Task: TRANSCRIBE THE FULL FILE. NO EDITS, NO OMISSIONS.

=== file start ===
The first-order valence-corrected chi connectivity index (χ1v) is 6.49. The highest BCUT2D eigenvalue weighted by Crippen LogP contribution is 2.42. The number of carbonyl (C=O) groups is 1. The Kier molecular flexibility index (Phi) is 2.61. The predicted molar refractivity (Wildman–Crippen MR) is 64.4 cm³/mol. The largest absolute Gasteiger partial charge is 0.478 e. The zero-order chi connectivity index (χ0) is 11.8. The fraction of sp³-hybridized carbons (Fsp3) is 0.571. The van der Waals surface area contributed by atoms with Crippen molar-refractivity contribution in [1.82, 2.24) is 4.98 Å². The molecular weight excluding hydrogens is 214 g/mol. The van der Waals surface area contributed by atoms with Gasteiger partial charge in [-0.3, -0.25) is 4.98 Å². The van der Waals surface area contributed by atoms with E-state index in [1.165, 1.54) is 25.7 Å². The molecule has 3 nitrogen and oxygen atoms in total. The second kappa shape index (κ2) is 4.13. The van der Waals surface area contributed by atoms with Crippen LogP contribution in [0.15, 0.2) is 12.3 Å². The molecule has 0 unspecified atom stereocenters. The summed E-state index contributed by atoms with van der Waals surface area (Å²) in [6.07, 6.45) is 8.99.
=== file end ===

The first-order valence-corrected chi connectivity index (χ1v) is 6.49. The highest BCUT2D eigenvalue weighted by Crippen LogP contribution is 2.42. The number of carbonyl (C=O) groups is 1. The Kier molecular flexibility index (Phi) is 2.61. The predicted molar refractivity (Wildman–Crippen MR) is 64.4 cm³/mol. The largest absolute Gasteiger partial charge is 0.478 e. The zero-order chi connectivity index (χ0) is 11.8. The fraction of sp³-hybridized carbons (Fsp3) is 0.571. The van der Waals surface area contributed by atoms with Crippen molar-refractivity contribution in [1.82, 2.24) is 4.98 Å². The molecular weight excluding hydrogens is 214 g/mol. The van der Waals surface area contributed by atoms with Gasteiger partial charge in [-0.3, -0.25) is 4.98 Å². The van der Waals surface area contributed by atoms with E-state index in [1.165, 1.54) is 25.7 Å². The molecule has 3 nitrogen and oxygen atoms in total. The second kappa shape index (κ2) is 4.13. The van der Waals surface area contributed by atoms with Crippen LogP contribution in [0.15, 0.2) is 12.3 Å². The molecule has 0 unspecified atom stereocenters. The summed E-state index contributed by atoms with van der Waals surface area (Å²) in [6.07, 6.45) is 8.99.